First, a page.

Gossamer Tapestry

Reflections on conservation, butterflies, and ecology in the nation's heartland

Wednesday, September 20, 2006

Sunburst Diving Beetles

















The aquatic beetle investigates the bottom of the aquarium, nosing into the gravel in search of prey. Needing oxygen, it pivots and, looking like a tiny submersible vessel, swims to the top of the tank for air before resuming the hunt. Off and on over the past several years we have maintained a tank of sunburst diving beetles at the Museum. Their bizarre yet cute appearance (they are just 1/2" long) and interesting behavior make them one of our more popular live animal displays.

Our sunburst diving beetles come from Arizona, and the current crop was obtained during my recent trip to the Sonoran Desert. Although we like to keep a display of them, we have done so only intermittently because they are expensive. Fortunately, it’s not at all uncommon for them to live for over 6 months in captivity. Still it had been nearly a year since we have displayed any, so the collecting trip was a welcome opportunity to turn things around.


























Sunbursts, sometimes called spotted diving beetles, live in the southwestern part of the country and range south into Mexico. They seem to prefer slightly less arid mountainous habitats rather than the desert lowlands. Still they are from a hot, dry region and their scientific name, Thermonectus marmoratus, reflects this. Thermonectus means "warm swimmer." We caught several in the pools that you see in the picture here, and several more in Sycamore Canyon. We managed to return to Chicago with four of them.

In an attempt to overcome the problems we have encountered previously with irregular availability of the beetles, we did not place this group on public display. Instead, we set up a tank to try to breed them in. It’s a normal aquarium with a floating platform that has damp peat moss on it. Sunbursts crawl out of the water to lay their eggs on damp soil.

















Three weeks ago our efforts were rewarded and we found hatchlings in the tank. Beetles, like butterflies, undergo complete metamorphosis; that is, they pass through egg larva and pupa stages before becoming adults. The larvae look nothing like the adults. Diving beetle larvae are called water tigers. We are feeding ours frozen bloodworms. Unfortunately, they will also eat each other given the opportunity, so we have set each water tiger up in its own cup.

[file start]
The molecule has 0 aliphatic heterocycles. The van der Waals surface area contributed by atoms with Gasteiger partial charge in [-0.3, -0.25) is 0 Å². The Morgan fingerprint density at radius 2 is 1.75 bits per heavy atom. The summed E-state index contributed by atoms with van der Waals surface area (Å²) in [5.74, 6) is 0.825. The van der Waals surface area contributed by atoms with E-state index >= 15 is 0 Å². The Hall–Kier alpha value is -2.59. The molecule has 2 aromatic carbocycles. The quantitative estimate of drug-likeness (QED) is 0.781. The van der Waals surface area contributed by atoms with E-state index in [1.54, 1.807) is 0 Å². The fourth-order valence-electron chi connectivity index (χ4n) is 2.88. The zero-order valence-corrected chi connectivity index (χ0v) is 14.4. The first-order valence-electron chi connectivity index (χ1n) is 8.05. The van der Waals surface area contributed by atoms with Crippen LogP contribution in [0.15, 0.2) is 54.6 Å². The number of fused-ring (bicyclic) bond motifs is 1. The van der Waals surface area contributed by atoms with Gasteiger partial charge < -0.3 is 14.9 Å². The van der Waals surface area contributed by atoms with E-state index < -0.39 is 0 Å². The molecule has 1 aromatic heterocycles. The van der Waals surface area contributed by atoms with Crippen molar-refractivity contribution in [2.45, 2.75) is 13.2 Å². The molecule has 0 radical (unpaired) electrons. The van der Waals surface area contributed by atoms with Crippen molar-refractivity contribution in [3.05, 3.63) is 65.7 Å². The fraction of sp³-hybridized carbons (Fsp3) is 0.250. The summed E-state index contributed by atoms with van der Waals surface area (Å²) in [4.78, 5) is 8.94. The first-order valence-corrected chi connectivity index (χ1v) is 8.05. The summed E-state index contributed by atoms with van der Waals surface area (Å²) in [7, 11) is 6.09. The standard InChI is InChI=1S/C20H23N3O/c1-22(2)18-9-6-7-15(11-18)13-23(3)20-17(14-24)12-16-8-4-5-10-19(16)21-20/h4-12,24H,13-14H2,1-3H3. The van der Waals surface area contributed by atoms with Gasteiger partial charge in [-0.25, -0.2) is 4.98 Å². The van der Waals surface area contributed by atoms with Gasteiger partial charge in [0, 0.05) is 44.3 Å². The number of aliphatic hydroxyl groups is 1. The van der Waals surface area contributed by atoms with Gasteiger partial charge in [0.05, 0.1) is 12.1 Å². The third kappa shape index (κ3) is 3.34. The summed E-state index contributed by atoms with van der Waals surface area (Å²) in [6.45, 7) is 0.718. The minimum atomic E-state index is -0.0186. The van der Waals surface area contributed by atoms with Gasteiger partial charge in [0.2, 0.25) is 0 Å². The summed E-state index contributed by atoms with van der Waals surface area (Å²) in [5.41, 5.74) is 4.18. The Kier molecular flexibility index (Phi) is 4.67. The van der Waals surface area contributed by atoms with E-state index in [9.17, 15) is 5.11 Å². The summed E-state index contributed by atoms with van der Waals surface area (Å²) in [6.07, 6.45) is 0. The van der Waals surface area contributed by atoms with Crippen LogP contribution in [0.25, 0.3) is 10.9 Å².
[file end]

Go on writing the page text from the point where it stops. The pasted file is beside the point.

Water Tiger


Eventually, the water tigers will leave the water to pupate in damp soil. We’re using peat moss, although none of the beetles has yet reached pupation stage. We have gotten several dozen larvae so far, and they seem fairly easy to raise. With luck, we will soon have a vibrant display of dozens of sunburst diving beetles.

















Rearing Water Tigers

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9 Comments:

At 22:29, Anonymous Anonymous said...

That sounds so exciting! I loke to do smaller projects with the kids like that. Our last project was the Tomato worm and all went fine till the end. Our book said he would come out in spring but in fact he came out about two weeks later and I didn't know it and he died ;( The little thing took one for the team I guess. Keep us posted on what happens next I'll be curious to see!

 
At 22:30, Anonymous Anonymous said...

I like to do.....I really should proofread.

 
At 23:54, Blogger Ur-spo said...

Doug
your blog is really doing well!
I love learning (or is it relearning?) some bug basics and science 101.
Keep these coming.

 
At 10:27, Blogger Lemuel said...

Cool! As a northeasterner, I don't see nor am I familiar with many of the creatures (or landscapes) that you show here. I'm enjoying (and learning from) each of you posts. Thanks!

 
At 21:15, Blogger rodger said...

Another gret post. I'm just curious why it's so expensive to keep the Sunbursts?

 
At 06:42, Blogger Doug said...

It's not expensive to keep them, it's expesnive to buy them. They cost $7 each, plus shipping. You need a bunch to make a good display. We went through a period a couple of years ago where we were having trouble with them. They would die after just a few weeks. Our burn rate was about $1000 annually to keep the tank well-stocked, and I couldn't justify that.

 
At 06:57, Blogger Doug said...

P.S. One of the reasons that they are so expensive to buy is that there are few suppliers. The suppliers that I am aware of do not breed their own. They obtain their stock of this and many other invertebrates by going out into the wild and collecting them. This is all pretty labor intensive. There can also be unpleasant aspects to the process of collecting invertebrates. We have had some very interesting experiences collecting ants. Hmm...that would probably make a good topic for a future posting.

 
At 15:00, Blogger Tony said...

$7 for a bug? You have to be kidding me Doug. To each his own...to each his own. And I thought mother nature was essentially free. Have a good weekend! Nice post.

 
At 07:47, Anonymous Anonymous said...

Did ever get them to pupate? We are trying to propagate as well and we can get them to 2nd or 3rd instar and then they die. Trying to figure out what we are doing wrong!

 

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